When, on the farm, I was called upon to give judgment in matters between my Mohammedan people, I looked up rules and regulations in the manual of Mohammedan law, Minhaj et Taliban. It is a thick and heavy, highly imposing book to have carried about with you, a surprising work as well to a North European mind in its taboos and recommendations, enlightening as to the Mohammadan view of life, infinitely detailed in its regulations on legal purity, prayer, fasting and distribution of alms and particularly upon woman and her position in the community of the Orthodox. "The law," the classic states, "forbids a man to clothe himself in silk. But a woman may wear clothes of silk and should do so whenever this be in all decency possible to her." The Somali whom I knew did, however, wear silk, but Farah explained to me that they would do so only when outside their own country and in the service of other people--and surely my old valued friend Ali bin Salim of Mombassa, or the old Indian high priest who came to see me on the farm, wore but the finest and most delicate wools. The book also lays down as law that a husband shall supply his wife not only with the necessary nourishment, lodgings and clothes, but that he shall also give her such and such luxuries, within his means, which are truly worthy of her and will make her truly value her husbaqnd. "In the case, however," it adds, "of a woman of remarkable beauty, jurists may find themselves not entirely in accordance and will have to weigh the matter between them." The very grave and somewhat pedantic book thus registers woman's beauty as an indisputable, juridical asset in existence.
Dinesen, Isak. Shadows on the Grass. 30-31. New York: Random House, 1961.
I've carried my library forward from childhood -- indeed, I have all of my Hardy Boys books around here -- and have most, possibly all, of the high school to college to graduate school complement plus the inheritance from father's smaller and perhaps ego-revealing collection with its small blue volumes of Shakespeare's plays and the cumbersome brown hardcovers of Durant's mighty strivings.
With such an asset, something like a 19th Century gentleman's library, books may call to me from my own shelves, ensuring, as is the way of books, that they will be read when the time is right.
For mise en scene:the mansion (with a garden) inside a cabin inside an apartment in the countryside -- in fully voiced snoot, call it the northwest province of the Capital -- provides me my theater in the head.
As spring warms to summer, the cabin simile seems in force, and I am camped out in my own space: 'tis the season for sandals, light jeans, and Madras shirts. For one or another of the many motives attending indulgence in books -- but trust me, with me, atmosphere counts! -- I managed to pull from the shelves Dinesen's book, Shadows on the Grass, an unread volume -- probably from my father's library as it has no penciled in price on the unadorned tan recto inside cover.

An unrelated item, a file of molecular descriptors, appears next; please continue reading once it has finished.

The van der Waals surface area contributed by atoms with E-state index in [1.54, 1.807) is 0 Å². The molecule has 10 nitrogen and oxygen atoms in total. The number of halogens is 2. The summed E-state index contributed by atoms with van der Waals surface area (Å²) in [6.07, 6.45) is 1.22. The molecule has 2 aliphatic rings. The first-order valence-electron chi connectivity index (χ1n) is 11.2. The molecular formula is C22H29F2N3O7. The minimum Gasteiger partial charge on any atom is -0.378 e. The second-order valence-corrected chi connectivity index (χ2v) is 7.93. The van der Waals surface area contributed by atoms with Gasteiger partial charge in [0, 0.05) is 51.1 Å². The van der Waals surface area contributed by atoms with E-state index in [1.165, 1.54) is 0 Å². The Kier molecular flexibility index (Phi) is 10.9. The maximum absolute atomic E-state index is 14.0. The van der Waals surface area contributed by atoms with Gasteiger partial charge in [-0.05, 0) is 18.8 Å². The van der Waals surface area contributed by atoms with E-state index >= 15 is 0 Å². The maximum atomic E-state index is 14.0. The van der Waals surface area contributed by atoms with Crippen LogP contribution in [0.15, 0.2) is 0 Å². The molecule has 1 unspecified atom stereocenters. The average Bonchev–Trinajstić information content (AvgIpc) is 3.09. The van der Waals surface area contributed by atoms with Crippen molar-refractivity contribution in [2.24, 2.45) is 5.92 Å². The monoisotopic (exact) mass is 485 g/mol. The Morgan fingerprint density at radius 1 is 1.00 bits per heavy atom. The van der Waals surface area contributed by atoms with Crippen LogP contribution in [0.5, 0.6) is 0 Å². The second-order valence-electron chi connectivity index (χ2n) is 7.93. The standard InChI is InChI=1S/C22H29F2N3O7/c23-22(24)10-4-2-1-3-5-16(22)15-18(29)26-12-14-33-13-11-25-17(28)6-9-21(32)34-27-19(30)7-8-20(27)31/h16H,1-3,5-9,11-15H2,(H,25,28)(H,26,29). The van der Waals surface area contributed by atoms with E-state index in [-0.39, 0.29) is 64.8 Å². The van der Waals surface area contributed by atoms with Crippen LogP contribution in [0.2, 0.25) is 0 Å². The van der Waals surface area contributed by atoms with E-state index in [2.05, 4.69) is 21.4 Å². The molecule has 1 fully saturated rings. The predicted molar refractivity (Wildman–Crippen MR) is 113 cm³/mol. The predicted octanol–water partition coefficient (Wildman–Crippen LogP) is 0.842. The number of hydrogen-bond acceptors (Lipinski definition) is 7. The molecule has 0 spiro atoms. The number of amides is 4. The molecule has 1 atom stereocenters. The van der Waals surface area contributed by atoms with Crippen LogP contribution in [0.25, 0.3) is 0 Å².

I thought I'd escape the Jihad, anti-Jihad, peace, and hate-peace crowds online.
Enough with religion!
I meant only to lay my leukemic fatigue-oscillating self on my bunk and travel a while in the tracks of an accomplished writer's memoir.
It's not like I hadn't had other and perhaps more immediately enticing choices around the place.
From the perspective of my shelved books with their always visible spines and titles showing off (something else Kindle can't do), the odds of being chosen are a little better than 1:2,000 (because you know I'm not going to pick up, say, 501 French Verbs on a whim . . . but you never know), and down to brass tacks, I've new arrivals!
While Dinesen has me with her in Kenya, which seems to have a whole different relationship with Somalia today, Joyce Carol Oates' Zombie waits to the side. Also: the final pages of On Rereading by Patricia Meyer Spacks (I borrowed a copy from the county library, and then purchased one for my own) and, for starting fresh, Spacks' annotated edition of Jane Austen's Pride and Prejudice (no need to guess at the effects of reading On Rereading on that purchase).
Among still recent arrivals:
Howard Bloom's The Lucifer Principle: A Scientific Expedition into the Forces of History.
Erich Fromm's The Anatomy of Human Destructiveness -- this is another library-starter and owner-ender.
Marvin Harris's The Rise of Anthropological Theory.
James Carroll's Constantine's Sword.
Hrederick Smith's The Russians.
Maziar Bahari's Then They Came for Me: A Family's Story of Love, Captivity, and Survival.
From the last days of Borders: Dominic Tierney's How We Fight; Shannon D. Beebe and Mary Kaloor's The Ultimate Weapon is No Weapon: Human Security and the New Rules of War and Peace; and Greg Mortenson and David Oliver Relin's Three Cups of Tea: One Man's Mission to Promote Peace One School at a Time.
That's not a complete list of unread volumes acquired within the past year or so, but from it, and the bit of extra data transmitted, on might see the many collisions involved in career focus, cyber-realspace relationships, intellectual motives, and so on. Given the conditions of my constraints -- or I would not be typing from an apartment -- and the so many things to do (there will be whole sets of prints from my Antietam photography series and I'm still singing Tuesday nights down at the Georgia Boy Cafe on the south side of town), to read, and accomplish, one might also understand the irrestable urge (proven) to pull an old volume from a shelf, have the windows open to the rain, a Casablanca fan spinning slowly in the dining room, and to cast away into Kenya on Dinesen's prose and there encounter, first thing, the pleasant surprise of her comment on Islam in Somalia.
* * * * *
# # #